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# The paper airplane

Express the area of the orange triangle in terms of the areas of the other colours.

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## Solution

Orange = (purple-blue-green)/2.

Let G denote the area of the green triangle, B the blue, P the purple, and O the orange. Add G to O, and B to O, getting triangles G’ and B’ sharing a common base with P. Let x, y, z be the vectors from the left endpoint of the common base to the tips (opposite the common base) of the G, B, and P triangles respectively.

Notice that the right endpoint of the common base is now the centroid of those three tips, so its vector is the average (x+y+z)/3 of the three.  The area of G’ is (1/2) (x+y+z)/3 X x, where X denotes the cross-product for vectors.

Similarly, the area of B’ is (1/2) (x+y+z)/3  X y, and the area of P is – (1/2) (x+y+z)/3 X z. Then the sum of areas G’+B’ minus P  is   (1/2) (x+y+z)/3 X x   + (1/2) (x+y+z)/3  X y + (1/2) (x+y+z)/3 X z = (1/6)  (x+y+z) X (x+y+z) = 0, because the cross-product of a vector with itself is always zero.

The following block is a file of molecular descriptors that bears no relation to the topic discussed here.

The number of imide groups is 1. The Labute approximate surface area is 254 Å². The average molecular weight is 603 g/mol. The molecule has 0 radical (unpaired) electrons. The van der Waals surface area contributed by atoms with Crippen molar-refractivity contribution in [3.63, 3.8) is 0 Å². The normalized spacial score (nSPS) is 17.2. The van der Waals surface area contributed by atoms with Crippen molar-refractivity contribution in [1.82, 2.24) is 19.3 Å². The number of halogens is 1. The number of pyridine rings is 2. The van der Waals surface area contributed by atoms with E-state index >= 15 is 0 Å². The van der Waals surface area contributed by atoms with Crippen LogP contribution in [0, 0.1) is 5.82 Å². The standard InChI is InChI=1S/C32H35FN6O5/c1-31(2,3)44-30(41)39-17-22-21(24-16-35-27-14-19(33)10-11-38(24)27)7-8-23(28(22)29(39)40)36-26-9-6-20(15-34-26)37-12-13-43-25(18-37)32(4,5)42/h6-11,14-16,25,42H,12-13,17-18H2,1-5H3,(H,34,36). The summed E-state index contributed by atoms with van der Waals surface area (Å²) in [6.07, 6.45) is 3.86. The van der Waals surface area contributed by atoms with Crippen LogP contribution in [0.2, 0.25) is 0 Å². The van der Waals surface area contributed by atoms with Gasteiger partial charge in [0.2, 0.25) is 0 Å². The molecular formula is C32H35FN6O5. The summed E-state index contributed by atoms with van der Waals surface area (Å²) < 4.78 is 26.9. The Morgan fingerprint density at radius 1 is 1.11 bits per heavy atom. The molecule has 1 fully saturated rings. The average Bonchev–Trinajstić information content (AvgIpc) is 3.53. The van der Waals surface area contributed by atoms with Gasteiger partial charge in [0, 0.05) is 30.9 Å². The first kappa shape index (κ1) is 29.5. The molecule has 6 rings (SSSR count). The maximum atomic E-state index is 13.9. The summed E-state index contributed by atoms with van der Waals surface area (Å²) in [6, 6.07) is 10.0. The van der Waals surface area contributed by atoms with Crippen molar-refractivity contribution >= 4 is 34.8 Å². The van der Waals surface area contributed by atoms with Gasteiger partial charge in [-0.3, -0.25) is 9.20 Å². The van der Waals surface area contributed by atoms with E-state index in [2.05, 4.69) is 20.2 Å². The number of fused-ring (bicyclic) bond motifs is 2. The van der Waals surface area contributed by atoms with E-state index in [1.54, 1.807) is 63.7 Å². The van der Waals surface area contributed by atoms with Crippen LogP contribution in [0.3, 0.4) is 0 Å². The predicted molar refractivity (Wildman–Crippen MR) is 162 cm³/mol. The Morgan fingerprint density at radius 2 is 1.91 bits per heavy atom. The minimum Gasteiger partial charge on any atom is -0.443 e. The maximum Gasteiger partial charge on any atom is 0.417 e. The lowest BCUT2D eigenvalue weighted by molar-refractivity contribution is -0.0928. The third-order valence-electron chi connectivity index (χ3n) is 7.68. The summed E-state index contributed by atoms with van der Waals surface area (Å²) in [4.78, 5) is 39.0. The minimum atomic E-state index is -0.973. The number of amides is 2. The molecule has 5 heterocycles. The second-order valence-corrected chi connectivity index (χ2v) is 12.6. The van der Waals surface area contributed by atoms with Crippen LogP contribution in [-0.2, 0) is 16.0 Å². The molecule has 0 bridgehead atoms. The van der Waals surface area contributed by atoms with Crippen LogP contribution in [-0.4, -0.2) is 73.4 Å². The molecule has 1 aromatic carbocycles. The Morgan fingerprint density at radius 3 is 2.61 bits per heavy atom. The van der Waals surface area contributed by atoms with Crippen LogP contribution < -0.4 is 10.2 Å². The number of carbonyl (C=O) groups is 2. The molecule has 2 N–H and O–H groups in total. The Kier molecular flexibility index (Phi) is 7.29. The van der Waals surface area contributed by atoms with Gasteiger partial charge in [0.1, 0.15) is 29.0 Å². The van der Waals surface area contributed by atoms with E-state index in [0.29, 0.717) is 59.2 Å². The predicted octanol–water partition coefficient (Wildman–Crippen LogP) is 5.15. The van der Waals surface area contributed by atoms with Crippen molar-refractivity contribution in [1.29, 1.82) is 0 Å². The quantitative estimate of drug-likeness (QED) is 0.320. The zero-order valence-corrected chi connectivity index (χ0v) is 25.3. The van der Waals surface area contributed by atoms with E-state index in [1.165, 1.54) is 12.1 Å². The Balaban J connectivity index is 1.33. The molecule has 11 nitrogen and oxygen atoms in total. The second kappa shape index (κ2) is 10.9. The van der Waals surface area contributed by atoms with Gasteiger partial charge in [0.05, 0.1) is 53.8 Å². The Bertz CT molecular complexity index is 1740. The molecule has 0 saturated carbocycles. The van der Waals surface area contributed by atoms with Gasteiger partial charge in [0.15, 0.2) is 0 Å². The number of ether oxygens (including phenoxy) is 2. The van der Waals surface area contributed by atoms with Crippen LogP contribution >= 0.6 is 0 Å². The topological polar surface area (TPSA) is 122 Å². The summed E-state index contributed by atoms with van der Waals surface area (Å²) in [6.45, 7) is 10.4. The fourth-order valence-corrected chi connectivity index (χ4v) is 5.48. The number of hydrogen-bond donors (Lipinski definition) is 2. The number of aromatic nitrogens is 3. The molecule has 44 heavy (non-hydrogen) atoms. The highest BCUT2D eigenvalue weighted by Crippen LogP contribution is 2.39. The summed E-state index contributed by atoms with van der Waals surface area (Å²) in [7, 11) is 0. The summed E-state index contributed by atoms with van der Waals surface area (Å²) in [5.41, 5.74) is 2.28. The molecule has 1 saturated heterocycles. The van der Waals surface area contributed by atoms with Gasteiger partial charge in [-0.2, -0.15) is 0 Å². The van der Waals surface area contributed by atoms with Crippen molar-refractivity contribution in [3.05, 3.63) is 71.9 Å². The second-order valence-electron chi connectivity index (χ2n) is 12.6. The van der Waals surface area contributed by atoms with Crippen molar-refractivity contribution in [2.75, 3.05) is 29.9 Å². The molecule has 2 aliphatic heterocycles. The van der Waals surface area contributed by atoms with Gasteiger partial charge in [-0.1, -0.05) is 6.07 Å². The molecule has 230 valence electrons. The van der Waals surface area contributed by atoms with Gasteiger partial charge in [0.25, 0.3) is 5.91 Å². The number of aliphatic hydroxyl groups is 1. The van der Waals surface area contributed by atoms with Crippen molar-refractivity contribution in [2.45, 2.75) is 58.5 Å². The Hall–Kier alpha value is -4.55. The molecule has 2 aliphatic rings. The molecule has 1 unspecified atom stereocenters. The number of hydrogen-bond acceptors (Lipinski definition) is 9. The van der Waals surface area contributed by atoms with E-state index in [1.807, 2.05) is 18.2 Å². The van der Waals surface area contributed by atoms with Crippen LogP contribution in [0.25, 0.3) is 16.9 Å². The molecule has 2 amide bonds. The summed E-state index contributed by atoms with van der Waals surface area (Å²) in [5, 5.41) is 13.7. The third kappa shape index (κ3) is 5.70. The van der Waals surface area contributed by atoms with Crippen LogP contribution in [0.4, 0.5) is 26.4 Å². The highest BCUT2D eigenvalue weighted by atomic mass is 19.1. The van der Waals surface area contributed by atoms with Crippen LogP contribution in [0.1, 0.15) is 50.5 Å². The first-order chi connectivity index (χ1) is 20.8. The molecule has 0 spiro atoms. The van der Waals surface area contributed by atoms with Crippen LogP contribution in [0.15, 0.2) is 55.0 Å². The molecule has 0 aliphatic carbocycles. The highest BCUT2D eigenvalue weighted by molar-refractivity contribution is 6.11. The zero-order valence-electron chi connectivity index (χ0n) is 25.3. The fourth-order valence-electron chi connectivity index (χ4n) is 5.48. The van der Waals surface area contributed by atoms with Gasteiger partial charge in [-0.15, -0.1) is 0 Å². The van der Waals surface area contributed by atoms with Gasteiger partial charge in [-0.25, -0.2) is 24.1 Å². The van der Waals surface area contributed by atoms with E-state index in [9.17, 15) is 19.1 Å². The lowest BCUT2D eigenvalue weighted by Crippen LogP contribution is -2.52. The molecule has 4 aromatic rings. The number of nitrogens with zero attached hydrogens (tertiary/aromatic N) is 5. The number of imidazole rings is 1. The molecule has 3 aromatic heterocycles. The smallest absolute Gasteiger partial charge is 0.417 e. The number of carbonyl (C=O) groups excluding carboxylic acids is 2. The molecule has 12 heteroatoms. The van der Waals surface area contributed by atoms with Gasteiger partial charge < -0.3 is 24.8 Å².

But G’ = G + O, and B’ = B + O, so that gives G+O+B+O = P, or 2O = P – B – G, and finally O = (1/2)(P-B-G).

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## 3 replies on “The paper airplane”

Bob Ruylesays:

Here’s a proof without vectors – but didn’t come up with this until after reading the above proof that does use vectors.

Valter Rosellisays:

Incomprehensible text.

Marshall Bucksays:

When I constructed the puzzle, I thought it was an easy “quiz” for the understanding of the centroid of a triangle. When I read the puzzle now, and the solution, it seems complicated and tricky. It demonstrates that often it is easier to construct the puzzle than it is to solve the puzzle. And perhaps I “over-obfuscated” the idea. ๐